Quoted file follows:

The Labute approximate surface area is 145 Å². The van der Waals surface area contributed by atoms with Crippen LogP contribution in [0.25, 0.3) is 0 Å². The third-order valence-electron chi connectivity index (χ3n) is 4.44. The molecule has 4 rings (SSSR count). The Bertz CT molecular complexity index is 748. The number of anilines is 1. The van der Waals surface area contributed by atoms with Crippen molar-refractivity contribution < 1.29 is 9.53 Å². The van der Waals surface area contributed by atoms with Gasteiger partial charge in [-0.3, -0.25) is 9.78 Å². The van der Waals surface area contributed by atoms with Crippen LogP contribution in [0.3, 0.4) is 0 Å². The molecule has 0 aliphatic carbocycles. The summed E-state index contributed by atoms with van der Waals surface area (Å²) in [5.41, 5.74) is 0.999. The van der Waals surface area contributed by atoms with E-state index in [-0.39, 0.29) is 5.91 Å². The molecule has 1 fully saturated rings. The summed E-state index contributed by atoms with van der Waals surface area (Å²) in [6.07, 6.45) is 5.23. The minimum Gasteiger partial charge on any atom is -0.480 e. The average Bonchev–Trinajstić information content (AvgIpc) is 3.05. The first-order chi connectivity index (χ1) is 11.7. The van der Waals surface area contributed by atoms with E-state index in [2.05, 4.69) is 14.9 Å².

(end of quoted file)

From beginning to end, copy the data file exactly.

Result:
The Labute approximate surface area is 145 Å². The van der Waals surface area contributed by atoms with Crippen LogP contribution in [0.25, 0.3) is 0 Å². The third-order valence-electron chi connectivity index (χ3n) is 4.44. The molecule has 4 rings (SSSR count). The Bertz CT molecular complexity index is 748. The number of anilines is 1. The van der Waals surface area contributed by atoms with Crippen molar-refractivity contribution < 1.29 is 9.53 Å². The van der Waals surface area contributed by atoms with Gasteiger partial charge in [-0.3, -0.25) is 9.78 Å². The van der Waals surface area contributed by atoms with Crippen LogP contribution in [0.3, 0.4) is 0 Å². The molecule has 0 aliphatic carbocycles. The summed E-state index contributed by atoms with van der Waals surface area (Å²) in [5.41, 5.74) is 0.999. The van der Waals surface area contributed by atoms with E-state index in [-0.39, 0.29) is 5.91 Å². The molecule has 1 fully saturated rings. The summed E-state index contributed by atoms with van der Waals surface area (Å²) in [6.07, 6.45) is 5.23. The minimum Gasteiger partial charge on any atom is -0.480 e. The average Bonchev–Trinajstić information content (AvgIpc) is 3.05. The first-order chi connectivity index (χ1) is 11.7. The van der Waals surface area contributed by atoms with E-state index in [2.05, 4.69) is 14.9 Å².